Aug. 31.  The Internet of Things may revolutionize how senior care is practiced, says some professionals within the assisted living industry.  Much of the technology currently used, such as pacemakers, will allow for remote diagnoses which will increase the speed of care.

Aug. 31.  In an interesting twist on the Internet of Things, Oracle teams with Mitsubishi – not to create a smart automobile – but to create a platform that assists with smart manufacturing.

Aug. 30.  According to the CIO of Arizona State University, implementing IoT on the campus level provides a lot of insight into what one can anticipate on a more macro level.

Aug. 27.  The Industrial Internet of Things (IIoT) has made great strides in various industries to include automotive and healthcare.  However, one researcher says that the true power of IIoT will not be realized until Machine Learning becomes more advanced.

Aug. 25.  VMware and ADLINK Technology team up to make an end-to-end IoT solution that will make IoT technology faster and more efficient.

RELATED: Closing the IoT Security Gap: Prevent IoT threats from disrupting business operations

Aug. 22.  According to one survey, many corporate executives have incorporated IoT into their strategic roadmaps, but many are unsure how to proceed further.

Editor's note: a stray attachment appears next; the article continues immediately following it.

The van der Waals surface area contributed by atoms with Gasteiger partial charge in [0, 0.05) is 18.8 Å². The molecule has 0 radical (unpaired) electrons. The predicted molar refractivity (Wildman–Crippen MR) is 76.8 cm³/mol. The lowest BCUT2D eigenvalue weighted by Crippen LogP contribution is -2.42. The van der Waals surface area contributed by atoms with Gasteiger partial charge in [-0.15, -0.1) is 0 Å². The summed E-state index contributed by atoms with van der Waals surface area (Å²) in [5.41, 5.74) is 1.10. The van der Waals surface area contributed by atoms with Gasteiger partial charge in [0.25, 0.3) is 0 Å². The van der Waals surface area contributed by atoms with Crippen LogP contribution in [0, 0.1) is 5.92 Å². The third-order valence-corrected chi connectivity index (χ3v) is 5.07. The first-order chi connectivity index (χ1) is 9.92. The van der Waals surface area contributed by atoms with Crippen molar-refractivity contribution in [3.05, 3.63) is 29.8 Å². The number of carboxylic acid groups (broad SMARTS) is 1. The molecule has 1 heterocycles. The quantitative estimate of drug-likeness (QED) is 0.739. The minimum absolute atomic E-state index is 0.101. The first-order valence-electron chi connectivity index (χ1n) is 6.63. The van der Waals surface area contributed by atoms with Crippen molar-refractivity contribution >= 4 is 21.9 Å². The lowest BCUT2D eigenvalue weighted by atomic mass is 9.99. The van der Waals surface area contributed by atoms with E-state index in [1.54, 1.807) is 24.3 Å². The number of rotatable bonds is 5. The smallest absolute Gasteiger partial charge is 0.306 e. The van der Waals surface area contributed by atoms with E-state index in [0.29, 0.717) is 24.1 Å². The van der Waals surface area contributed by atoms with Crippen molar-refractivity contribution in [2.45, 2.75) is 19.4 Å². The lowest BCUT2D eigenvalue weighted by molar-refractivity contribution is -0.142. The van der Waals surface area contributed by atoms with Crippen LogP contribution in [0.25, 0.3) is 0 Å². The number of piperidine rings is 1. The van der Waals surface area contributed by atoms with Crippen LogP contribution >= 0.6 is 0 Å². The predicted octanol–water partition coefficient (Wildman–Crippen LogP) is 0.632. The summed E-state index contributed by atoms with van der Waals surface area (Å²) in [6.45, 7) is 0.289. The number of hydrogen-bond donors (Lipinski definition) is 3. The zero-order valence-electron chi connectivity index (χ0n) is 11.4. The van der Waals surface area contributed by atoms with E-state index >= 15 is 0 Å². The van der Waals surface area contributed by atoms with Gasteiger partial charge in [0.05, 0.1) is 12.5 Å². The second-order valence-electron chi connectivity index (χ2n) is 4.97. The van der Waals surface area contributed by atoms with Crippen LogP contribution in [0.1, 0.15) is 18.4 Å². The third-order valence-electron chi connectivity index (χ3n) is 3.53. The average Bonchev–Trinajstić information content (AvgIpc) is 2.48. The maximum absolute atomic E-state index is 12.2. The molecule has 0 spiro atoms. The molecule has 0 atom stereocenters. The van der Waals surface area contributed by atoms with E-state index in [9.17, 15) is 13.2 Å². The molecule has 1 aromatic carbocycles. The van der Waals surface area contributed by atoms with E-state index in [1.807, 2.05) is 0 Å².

Aug. 22.  The city of Buffalo joins a growing list of municipalities that are incorporating a city wide IoT network.  The network is the result of a partnership between Sigfox and the University at Buffalo.

Aug. 16.  Many within the security industry consider IoT medical devices to be one of the main attack vectors that security professionals should consider thoroughly.  The main culprit seems to be legacy devices with dated operating systems.

Aug. 14.  As homes get smarter via smart devices, plenty of accoutrements are afforded to the family.  However, have we thought through all of the ramifications of the smart home.

Aug. 7.  According to multiple surveys, many companies that attempt to incorporate IoT into their environments consider their efforts to be failures.  Those that found success took some very deliberate steps.

Aug. 2.  Two senators introduce legislation that would theoretically help secure the Internet of Things.  The bill would reportedly set minimum security standards for vendors attempting to sell IoT devices to the government.


Jul. 31.  Samsung’s IoT platform, Artik Cloud, has allowed Samsung to monetize various IoT devices.  Artik Cloud allows manufacturers to provide support for third-party applications and devices.

Jul. 28.  According to some within the security industry, most CISOs don’t know how to secure the distributed nature of IoT.  However, one method known as blockchain may provide the answer.